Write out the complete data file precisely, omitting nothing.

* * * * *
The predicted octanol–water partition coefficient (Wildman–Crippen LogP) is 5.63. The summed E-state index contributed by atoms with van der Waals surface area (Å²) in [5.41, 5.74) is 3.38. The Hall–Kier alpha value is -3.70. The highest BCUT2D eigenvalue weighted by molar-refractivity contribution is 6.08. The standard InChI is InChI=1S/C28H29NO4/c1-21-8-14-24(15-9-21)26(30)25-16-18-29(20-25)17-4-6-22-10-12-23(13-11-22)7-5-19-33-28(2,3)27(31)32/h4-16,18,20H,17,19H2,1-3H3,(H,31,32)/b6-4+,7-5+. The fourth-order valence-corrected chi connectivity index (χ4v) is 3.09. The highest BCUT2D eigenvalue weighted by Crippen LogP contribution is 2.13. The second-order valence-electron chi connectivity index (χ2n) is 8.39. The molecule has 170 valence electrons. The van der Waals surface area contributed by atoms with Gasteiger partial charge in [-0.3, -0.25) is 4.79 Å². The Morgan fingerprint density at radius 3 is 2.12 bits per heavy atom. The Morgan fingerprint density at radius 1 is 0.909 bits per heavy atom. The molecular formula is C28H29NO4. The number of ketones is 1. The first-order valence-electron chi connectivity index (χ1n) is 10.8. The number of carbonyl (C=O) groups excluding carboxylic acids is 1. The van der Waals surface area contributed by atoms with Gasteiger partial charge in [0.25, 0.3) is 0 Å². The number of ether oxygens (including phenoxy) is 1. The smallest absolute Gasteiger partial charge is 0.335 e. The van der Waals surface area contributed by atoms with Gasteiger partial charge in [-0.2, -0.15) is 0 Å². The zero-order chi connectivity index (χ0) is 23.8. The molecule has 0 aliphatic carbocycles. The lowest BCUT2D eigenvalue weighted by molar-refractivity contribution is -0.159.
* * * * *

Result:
The predicted octanol–water partition coefficient (Wildman–Crippen LogP) is 5.63. The summed E-state index contributed by atoms with van der Waals surface area (Å²) in [5.41, 5.74) is 3.38. The Hall–Kier alpha value is -3.70. The highest BCUT2D eigenvalue weighted by molar-refractivity contribution is 6.08. The standard InChI is InChI=1S/C28H29NO4/c1-21-8-14-24(15-9-21)26(30)25-16-18-29(20-25)17-4-6-22-10-12-23(13-11-22)7-5-19-33-28(2,3)27(31)32/h4-16,18,20H,17,19H2,1-3H3,(H,31,32)/b6-4+,7-5+. The fourth-order valence-corrected chi connectivity index (χ4v) is 3.09. The highest BCUT2D eigenvalue weighted by Crippen LogP contribution is 2.13. The second-order valence-electron chi connectivity index (χ2n) is 8.39. The molecule has 170 valence electrons. The van der Waals surface area contributed by atoms with Gasteiger partial charge in [-0.3, -0.25) is 4.79 Å². The Morgan fingerprint density at radius 3 is 2.12 bits per heavy atom. The Morgan fingerprint density at radius 1 is 0.909 bits per heavy atom. The molecular formula is C28H29NO4. The number of ketones is 1. The first-order valence-electron chi connectivity index (χ1n) is 10.8. The number of carbonyl (C=O) groups excluding carboxylic acids is 1. The van der Waals surface area contributed by atoms with Gasteiger partial charge in [0.25, 0.3) is 0 Å². The number of ether oxygens (including phenoxy) is 1. The smallest absolute Gasteiger partial charge is 0.335 e. The van der Waals surface area contributed by atoms with Gasteiger partial charge in [-0.2, -0.15) is 0 Å². The zero-order chi connectivity index (χ0) is 23.8. The molecule has 0 aliphatic carbocycles. The lowest BCUT2D eigenvalue weighted by molar-refractivity contribution is -0.159.